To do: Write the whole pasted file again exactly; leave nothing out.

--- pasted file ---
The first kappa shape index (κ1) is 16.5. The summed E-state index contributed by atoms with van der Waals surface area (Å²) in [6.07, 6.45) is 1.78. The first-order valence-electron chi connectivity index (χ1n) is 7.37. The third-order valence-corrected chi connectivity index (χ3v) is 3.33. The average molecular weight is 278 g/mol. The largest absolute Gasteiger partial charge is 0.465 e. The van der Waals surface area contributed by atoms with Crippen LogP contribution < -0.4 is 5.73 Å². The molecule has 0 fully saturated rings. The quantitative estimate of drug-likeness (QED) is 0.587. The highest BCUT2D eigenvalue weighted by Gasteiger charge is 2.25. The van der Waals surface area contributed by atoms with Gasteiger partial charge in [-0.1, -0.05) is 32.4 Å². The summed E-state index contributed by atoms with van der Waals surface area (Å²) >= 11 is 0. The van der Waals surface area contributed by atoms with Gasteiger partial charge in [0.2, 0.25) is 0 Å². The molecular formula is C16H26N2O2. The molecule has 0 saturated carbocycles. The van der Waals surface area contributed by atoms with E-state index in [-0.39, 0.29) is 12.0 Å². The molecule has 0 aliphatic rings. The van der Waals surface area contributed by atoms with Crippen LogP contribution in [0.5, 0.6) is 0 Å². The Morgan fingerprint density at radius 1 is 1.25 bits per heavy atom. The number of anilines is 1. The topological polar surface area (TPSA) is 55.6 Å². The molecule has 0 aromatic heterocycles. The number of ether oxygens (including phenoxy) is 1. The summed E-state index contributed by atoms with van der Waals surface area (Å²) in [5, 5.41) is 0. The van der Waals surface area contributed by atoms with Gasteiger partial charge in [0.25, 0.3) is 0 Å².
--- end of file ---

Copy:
The first kappa shape index (κ1) is 16.5. The summed E-state index contributed by atoms with van der Waals surface area (Å²) in [6.07, 6.45) is 1.78. The first-order valence-electron chi connectivity index (χ1n) is 7.37. The third-order valence-corrected chi connectivity index (χ3v) is 3.33. The average molecular weight is 278 g/mol. The largest absolute Gasteiger partial charge is 0.465 e. The van der Waals surface area contributed by atoms with Crippen LogP contribution < -0.4 is 5.73 Å². The molecule has 0 fully saturated rings. The quantitative estimate of drug-likeness (QED) is 0.587. The highest BCUT2D eigenvalue weighted by Gasteiger charge is 2.25. The van der Waals surface area contributed by atoms with Gasteiger partial charge in [-0.1, -0.05) is 32.4 Å². The summed E-state index contributed by atoms with van der Waals surface area (Å²) >= 11 is 0. The van der Waals surface area contributed by atoms with Gasteiger partial charge in [0.2, 0.25) is 0 Å². The molecular formula is C16H26N2O2. The molecule has 0 saturated carbocycles. The van der Waals surface area contributed by atoms with E-state index in [-0.39, 0.29) is 12.0 Å². The molecule has 0 aliphatic rings. The van der Waals surface area contributed by atoms with Crippen LogP contribution in [0.5, 0.6) is 0 Å². The Morgan fingerprint density at radius 1 is 1.25 bits per heavy atom. The number of anilines is 1. The topological polar surface area (TPSA) is 55.6 Å². The molecule has 0 aromatic heterocycles. The number of ether oxygens (including phenoxy) is 1. The summed E-state index contributed by atoms with van der Waals surface area (Å²) in [5, 5.41) is 0. The van der Waals surface area contributed by atoms with Gasteiger partial charge in [0.25, 0.3) is 0 Å².